Shows & Panels
- The 2014 Big Picture on Cyber Security
- AFCEA Answers
- Ask the CIO
- Building the Hybrid Cloud
- Connected Government: How to Build and Procure Network Services for the Future
- Continuing Diagnostics and Mitigation: Discussion of Progress and Next Steps
- Federal Executive Forum
- Federal Tech Talk
- The Intersection: Where Technology Meets Transformation
- Maximizing ROI Through Data Center Consolidation
- Moving to the Cloud. What's the best approach for me
- Navigating Tough Choices in Government Cloud Computing
- The New Generation of Database
- Satellite Communications: Acquiring SATCOM in Tight Times
- Targeting Advanced Threats: Proven Methods from Detection through Remediation
- Transformative Technology: Desktop Virtualization in Government
- The Truth About IT Opex and Software Defined Networking
- Value of Health IT
Shows & Panels
Monday - Friday, 6-9 a.m.
Hosts Tom Temin and Emily Kopp bring you the latest news affecting the federal community each weekday morning, featuring interviews with top government executives and contractors. Listen live from 6 to 9 a.m. or download archived interviews below.
Federal Drive Show Blog - February 6, 2014
Thursday - 2/6/2014, 9:17am EST
National Institutes of Health
The National Institutes of Health has launched what might be its biggest public-private research consortium ever. It brings 10 major drug companies together with NIH scientists to study Alzheimer's, lupus, diabetes and other confounding diseases.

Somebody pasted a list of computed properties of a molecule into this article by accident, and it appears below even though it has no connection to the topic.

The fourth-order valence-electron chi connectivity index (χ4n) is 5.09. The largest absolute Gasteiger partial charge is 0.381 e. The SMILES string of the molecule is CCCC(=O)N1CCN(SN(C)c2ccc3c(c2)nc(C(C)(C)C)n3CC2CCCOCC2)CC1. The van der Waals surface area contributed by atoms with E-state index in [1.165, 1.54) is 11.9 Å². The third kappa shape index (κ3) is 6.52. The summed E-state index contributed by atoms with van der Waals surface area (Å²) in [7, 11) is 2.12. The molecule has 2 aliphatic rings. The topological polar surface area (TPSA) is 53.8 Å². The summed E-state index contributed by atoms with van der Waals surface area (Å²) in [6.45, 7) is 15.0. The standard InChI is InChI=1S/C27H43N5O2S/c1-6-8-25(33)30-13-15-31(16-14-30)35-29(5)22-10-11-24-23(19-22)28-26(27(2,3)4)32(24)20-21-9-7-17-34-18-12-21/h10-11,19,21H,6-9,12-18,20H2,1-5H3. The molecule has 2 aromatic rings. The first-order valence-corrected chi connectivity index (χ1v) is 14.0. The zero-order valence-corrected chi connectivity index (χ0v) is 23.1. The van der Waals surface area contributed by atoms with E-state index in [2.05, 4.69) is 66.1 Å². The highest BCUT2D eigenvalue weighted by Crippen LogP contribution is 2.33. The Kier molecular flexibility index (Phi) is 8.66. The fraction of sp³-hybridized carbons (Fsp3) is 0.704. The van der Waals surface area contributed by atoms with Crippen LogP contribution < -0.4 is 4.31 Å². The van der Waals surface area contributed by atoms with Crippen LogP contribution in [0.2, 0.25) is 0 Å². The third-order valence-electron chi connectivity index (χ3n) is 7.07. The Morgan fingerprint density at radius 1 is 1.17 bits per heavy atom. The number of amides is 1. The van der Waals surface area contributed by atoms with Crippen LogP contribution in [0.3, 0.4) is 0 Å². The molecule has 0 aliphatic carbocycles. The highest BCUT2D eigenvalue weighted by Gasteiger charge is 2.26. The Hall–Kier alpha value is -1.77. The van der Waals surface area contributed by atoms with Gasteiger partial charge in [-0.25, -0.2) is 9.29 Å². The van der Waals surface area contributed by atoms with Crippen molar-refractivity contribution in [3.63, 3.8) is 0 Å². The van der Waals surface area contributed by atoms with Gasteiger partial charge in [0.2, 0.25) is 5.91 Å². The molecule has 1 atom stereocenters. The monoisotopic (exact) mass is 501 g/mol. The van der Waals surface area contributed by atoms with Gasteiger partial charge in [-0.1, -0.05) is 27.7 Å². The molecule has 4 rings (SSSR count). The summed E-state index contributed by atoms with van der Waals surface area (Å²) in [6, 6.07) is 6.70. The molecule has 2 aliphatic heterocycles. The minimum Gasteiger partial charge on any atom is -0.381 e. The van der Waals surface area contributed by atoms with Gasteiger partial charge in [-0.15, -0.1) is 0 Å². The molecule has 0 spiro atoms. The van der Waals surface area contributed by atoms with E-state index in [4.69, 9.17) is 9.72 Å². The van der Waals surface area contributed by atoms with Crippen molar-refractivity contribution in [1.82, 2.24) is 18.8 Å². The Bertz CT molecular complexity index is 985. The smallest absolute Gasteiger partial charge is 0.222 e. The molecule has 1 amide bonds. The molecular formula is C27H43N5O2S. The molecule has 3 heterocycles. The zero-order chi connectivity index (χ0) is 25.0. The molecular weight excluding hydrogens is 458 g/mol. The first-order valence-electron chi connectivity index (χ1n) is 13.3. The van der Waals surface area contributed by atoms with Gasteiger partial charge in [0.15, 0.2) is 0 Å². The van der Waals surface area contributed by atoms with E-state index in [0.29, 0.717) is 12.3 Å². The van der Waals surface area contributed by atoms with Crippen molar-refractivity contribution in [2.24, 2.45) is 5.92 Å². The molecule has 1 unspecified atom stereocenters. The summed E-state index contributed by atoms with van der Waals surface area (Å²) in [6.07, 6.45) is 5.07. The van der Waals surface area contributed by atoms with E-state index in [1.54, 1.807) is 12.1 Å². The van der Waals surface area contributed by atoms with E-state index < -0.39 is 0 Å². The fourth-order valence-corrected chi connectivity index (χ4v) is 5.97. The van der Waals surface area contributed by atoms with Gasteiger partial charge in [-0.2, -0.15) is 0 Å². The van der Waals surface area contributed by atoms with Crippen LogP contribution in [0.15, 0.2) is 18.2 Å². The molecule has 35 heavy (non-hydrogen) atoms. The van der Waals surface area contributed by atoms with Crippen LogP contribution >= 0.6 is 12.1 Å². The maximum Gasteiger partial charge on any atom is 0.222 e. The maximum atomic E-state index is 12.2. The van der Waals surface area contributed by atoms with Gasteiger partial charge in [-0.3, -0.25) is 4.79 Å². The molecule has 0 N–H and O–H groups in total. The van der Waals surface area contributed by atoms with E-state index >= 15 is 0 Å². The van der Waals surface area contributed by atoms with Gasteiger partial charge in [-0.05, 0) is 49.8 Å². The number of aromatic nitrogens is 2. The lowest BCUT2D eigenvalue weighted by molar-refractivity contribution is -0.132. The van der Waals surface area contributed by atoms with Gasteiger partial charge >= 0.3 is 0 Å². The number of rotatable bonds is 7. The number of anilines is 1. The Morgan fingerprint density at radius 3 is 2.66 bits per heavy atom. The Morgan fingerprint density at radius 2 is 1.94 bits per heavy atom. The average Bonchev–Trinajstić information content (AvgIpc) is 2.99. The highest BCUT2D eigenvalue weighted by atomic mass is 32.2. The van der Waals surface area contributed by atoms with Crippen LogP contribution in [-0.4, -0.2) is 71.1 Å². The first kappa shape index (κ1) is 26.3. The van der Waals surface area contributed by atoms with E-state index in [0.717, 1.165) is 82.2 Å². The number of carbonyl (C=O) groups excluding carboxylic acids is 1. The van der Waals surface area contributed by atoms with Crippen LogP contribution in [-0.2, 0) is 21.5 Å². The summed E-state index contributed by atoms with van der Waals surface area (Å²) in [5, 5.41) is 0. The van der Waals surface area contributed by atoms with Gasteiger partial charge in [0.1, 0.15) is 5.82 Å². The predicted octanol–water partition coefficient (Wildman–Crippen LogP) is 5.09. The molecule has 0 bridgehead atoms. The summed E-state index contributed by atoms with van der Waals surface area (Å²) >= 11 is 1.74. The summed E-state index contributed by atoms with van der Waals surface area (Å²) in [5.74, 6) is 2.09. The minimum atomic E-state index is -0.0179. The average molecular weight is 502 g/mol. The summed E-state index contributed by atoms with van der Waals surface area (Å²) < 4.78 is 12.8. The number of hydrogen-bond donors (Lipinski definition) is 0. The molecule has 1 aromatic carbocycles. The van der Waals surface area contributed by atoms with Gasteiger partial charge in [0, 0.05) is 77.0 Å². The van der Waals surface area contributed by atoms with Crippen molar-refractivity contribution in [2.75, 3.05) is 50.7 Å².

The agency asks the drug makers to put aside the competition over the next five years as they look at the biology behind the illnesses. NIH Director Dr. Francis Collins has more.
Petrillo & Powell
A new rule in the Defense acquisition regulation puts contractors on notice. They've got to be able to certify that the parts they use to build equipment sold to the government are the real McCoy, not fakes. Otherwise, the consequences could be serious. Attorney Joe Petrillo of Petrillo & Powell has more.
Federal News Radio
Federal auditors recognize the government needs a better way to truly measure how agencies are protecting their computers and networks. The current approach varies too much across the government. It relies on special publications, a 10-year-old law and negotiations with agency chief information officers.
In part 2 of his special report, Federal News Radio's executive editor, Jason Miller, explores some of the ideas to bring more consistency to the cyber auditing process and engender more confidence in its results.